Our chama farming project is swept away by raging floods

Friday May 29 2015


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My reputation as a sane mind in matters of farming is in serious jeopardy. The recent floods are to blame. A friendship that started many years ago when I was in secondary school is on the brink of collapse.

It involves my former school mates, people I believe I am connected to by a very tight cord due to the many challenges we encountered and endured together as schoolmates.

It all started early last year. Gerrishom, the most techno-savvy of my schoolmates, created a WhatsApp group for us to chat away all our fond memories. But after the membership hit 50, Kirika, a serious guy who scored a Grade B and beat all of us, thought we needed not just to chat away all the historical injustices we faced at our school.

“Can’t we do some venture, an economic one to be precise. We have some valuable  synergy….,” He posted one evening. The responses were overwhelming. It is like everybody was waiting for this. Ideas started flowing in.

Kagema proposed real estate, Kinyanjui thought we should start contributing to buy land while the only active lady, Melissa, suggested we start an investment group and buy shares in a blue chip company.


But guys, it seemed, wanted something to bring in quick money. “We can start a farming venture. If we do cabbages on a three-acre piece of land, we can have our money in four months. We can lease  land, not necessarily buy land,” I posted.

This acted like magic. “It makes sense. Mkulima get us some land to lease. Let us know what would be needed,” replied Gituro, nicknamed Jeshi in our school days.

Guys seemed to like the idea of an investment that brings back money in four months. I was appointed the chairman of the land-for-lease sub-committee with Kinyanjui, the land broker, as my vice-chairman. We hit the road running.

On the third day, Kinyanjui took us to a flat five-acre piece of land. Despite surrounding farms  having young crops , this one was fallow. The owner was ready for a deal. “I will lease at Sh2,000 per acre for a year,” he offered. “But you will give me all the Sh10,000 upfront because I am traveling for a long time,” he added. This seemed  a good deal.

Later that evening, we did our estimates and updated members. Only 20 were willing to chip in and the figure for the project came to about Sh8,000 for all costs. In return, we projected Sh22,000 as profit after four months. “It is a great deal,” Kantai, screamed in finality.


Three months later, our five acre land was full of  cabbages, the Gloria variety. An argument had been advanced that Gloria cabbages have a long market life because they can  withstand sunshine.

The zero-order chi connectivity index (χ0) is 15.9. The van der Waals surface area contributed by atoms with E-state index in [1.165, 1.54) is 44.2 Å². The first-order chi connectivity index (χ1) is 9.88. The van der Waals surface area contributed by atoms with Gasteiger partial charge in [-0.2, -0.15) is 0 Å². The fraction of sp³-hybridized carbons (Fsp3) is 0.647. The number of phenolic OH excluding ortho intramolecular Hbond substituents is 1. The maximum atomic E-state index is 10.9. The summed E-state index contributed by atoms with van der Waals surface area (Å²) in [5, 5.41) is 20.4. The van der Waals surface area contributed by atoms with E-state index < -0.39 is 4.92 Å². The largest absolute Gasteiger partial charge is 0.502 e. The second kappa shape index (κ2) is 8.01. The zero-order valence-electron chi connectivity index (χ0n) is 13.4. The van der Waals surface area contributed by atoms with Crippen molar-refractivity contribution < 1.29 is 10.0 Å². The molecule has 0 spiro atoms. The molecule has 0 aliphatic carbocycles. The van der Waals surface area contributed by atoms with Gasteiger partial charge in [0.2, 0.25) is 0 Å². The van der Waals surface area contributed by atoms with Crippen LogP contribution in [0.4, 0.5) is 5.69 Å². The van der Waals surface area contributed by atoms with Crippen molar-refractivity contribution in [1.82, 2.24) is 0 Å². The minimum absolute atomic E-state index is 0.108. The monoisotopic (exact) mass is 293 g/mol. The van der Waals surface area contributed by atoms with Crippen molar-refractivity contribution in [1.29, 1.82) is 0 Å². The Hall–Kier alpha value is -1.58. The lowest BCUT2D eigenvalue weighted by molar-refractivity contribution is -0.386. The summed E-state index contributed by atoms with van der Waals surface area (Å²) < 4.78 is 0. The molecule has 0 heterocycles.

Group members took alternate days to visit our green orchard and would post pictures on our WhatsApp group. Several names were also floated for the farm including ‘Kingstone Veges Farm’, ‘Green Orchard Farm’ and ‘Whitney Fresh Produce Farm.’

The “new farmers” were excited. We started mounting pressure on those who had not completed their Sh8,000 contribution to do so by April 10. I posted a threat. “No one will get their profit unless they clear their contributions. We need to spray the cabbages before month end.  Clear your balances promptly!”

24 hours after the posting, all balances were cleared. The pictures of the cabbages were a great motivation. The only message we kept getting from our farm hands was that several hoteliers and market women were visiting the farm and making orders of the yet to be harvested produce.

“You see, Mkulima is a genius! This idea was great!” posted Melissa, making my blood race faster in my spine in excitement.
Then it started to rain. For seven days, no one was able to visit the farm. Then when the rains subsided two weeks ago, I led a five-member team to see how soon we could harvest our treasured crop.

Alas !! We were flabbergasted. The whole farm had become a lake. Although it was not raining that day, torrents of water gushed through the farm uprooting cabbages. Several were floating. Two farm workers who had reported for the final weeding were caught up in flooding and were forced to climb the only tree in the table flat farm.

“My God ! We are finished!” shouted Kinyanjui. Most of the cabbages had been uprooted and were floating in the man-made dam. We knew our investment would never fetch our returns. I posted the disaster that had just befallen us on the WhatsApp group.

As we stood there assessing the floods damage, a worker from a neighbouring farm passed by. “Oohh, when I saw you here with Kibunja, the land owner, I wanted to tell you that this land has remained unfarmed because it floods every rainy season,” he told us. “Pole you are the fourth farmers to lose all crops,” he said.

He continued, “That is  why Kibunja asks for money upfront and disappears,” he offered. We did not wait for more secrets about the farm from this lay-about. It was too late.

Lesson: Do more research on the topography of the land you are leasing. Don’t be too much in a hurry to get returns on your farming venture.

Consider crop insurance when investing in farming.